What is the ratio of the area of a square inscribed in a semicircle to the area of the square inscribed in the entire circle?

It's easy to work out the areas of most squares that we meet, but what if they were tilted?

If you continue the pattern, can you predict what each of the following areas will be? Try to explain your prediction.

ABC and DEF are equilateral triangles of side 3 and 4 respectively. Construct an equilateral triangle whose area is the sum of the area of ABC and DEF.

Triangle ABC is an equilateral triangle with three parallel lines going through the vertices. Calculate the length of the sides of the triangle if the perpendicular distances between the parallel. . . .

What are the areas of these triangles? What do you notice? Can you generalise to other "families" of triangles?

Can you find the area of a parallelogram defined by two vectors?

Can you show that you can share a square pizza equally between two people by cutting it four times using vertical, horizontal and diagonal cuts through any point inside the square?

Three circles have a maximum of six intersections with each other. What is the maximum number of intersections that a hundred circles could have?

Sets of integers like 3, 4, 5 are called Pythagorean Triples, because they could be the lengths of the sides of a right-angled triangle. Can you find any more?

Can you find a general rule for finding the areas of equilateral triangles drawn on an isometric grid?

Show that for any triangle it is always possible to construct 3 touching circles with centres at the vertices. Is it possible to construct touching circles centred at the vertices of any polygon?

The opposite vertices of a square have coordinates (a,b) and (c,d). What are the coordinates of the other vertices?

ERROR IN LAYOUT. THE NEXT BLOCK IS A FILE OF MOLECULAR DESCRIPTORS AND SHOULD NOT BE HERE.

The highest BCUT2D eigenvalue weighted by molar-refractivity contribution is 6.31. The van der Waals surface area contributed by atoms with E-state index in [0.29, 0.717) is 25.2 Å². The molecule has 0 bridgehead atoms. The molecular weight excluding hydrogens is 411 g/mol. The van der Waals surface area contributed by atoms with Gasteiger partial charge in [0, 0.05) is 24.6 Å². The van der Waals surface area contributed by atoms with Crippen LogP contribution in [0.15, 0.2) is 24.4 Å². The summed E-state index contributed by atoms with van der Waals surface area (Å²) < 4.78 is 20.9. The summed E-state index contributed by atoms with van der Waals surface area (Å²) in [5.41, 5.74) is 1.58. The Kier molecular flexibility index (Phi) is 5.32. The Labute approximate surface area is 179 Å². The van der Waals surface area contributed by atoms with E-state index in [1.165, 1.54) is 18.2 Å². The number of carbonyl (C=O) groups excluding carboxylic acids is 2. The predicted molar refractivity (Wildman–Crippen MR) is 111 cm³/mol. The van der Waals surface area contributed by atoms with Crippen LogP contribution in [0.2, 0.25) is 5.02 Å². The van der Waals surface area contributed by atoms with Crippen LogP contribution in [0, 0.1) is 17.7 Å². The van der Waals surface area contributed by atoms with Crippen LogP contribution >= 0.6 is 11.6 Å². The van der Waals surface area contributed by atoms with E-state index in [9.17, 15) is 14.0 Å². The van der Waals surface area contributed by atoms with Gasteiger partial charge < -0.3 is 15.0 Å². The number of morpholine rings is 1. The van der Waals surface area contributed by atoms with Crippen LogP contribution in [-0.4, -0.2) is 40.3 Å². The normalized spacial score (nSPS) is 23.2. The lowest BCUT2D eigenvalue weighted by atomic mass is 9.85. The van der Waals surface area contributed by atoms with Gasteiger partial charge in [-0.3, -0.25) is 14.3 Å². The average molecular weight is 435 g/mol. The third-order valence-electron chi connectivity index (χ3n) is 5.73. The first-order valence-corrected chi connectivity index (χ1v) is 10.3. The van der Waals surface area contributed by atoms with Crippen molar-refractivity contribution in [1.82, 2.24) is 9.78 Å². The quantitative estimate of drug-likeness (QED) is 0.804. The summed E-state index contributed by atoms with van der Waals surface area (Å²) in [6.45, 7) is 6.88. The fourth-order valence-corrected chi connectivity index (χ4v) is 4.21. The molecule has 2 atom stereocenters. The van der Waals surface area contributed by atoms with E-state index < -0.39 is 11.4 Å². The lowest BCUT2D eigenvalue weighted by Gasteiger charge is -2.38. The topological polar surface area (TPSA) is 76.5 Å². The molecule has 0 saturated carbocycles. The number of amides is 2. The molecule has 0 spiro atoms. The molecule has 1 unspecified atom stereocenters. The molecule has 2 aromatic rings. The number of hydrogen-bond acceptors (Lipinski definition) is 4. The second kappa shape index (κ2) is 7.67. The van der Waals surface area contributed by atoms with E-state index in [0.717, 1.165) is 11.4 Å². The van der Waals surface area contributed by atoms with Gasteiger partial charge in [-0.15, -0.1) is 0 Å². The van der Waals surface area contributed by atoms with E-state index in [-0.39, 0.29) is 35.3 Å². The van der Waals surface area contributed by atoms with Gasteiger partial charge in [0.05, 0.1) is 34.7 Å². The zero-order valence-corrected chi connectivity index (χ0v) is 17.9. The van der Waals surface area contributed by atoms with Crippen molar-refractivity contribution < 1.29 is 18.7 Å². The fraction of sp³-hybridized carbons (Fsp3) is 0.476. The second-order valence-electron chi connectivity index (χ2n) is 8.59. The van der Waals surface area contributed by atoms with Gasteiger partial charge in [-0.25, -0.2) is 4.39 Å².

Take any whole number between 1 and 999, add the squares of the digits to get a new number. Make some conjectures about what happens in general.

Jo has three numbers which she adds together in pairs. When she does this she has three different totals: 11, 17 and 22 What are the three numbers Jo had to start with?”

Choose four consecutive whole numbers. Multiply the first and last numbers together. Multiply the middle pair together. What do you notice?

Rectangles are considered different if they vary in size or have different locations. How many different rectangles can be drawn on a chessboard?

Polygons drawn on square dotty paper have dots on their perimeter (p) and often internal (i) ones as well. Find a relationship between p, i and the area of the polygons.

Can you dissect a square into: 4, 7, 10, 13... other squares? 6, 9, 12, 15... other squares? 8, 11, 14... other squares?

Charlie likes tablecloths that use as many colours as possible, but insists that his tablecloths have some symmetry. Can you work out how many colours he needs for different tablecloth designs?

Spotting patterns can be an important first step - explaining why it is appropriate to generalise is the next step, and often the most interesting and important.

Pick a square within a multiplication square and add the numbers on each diagonal. What do you notice?

Many numbers can be expressed as the difference of two perfect squares. What do you notice about the numbers you CANNOT make?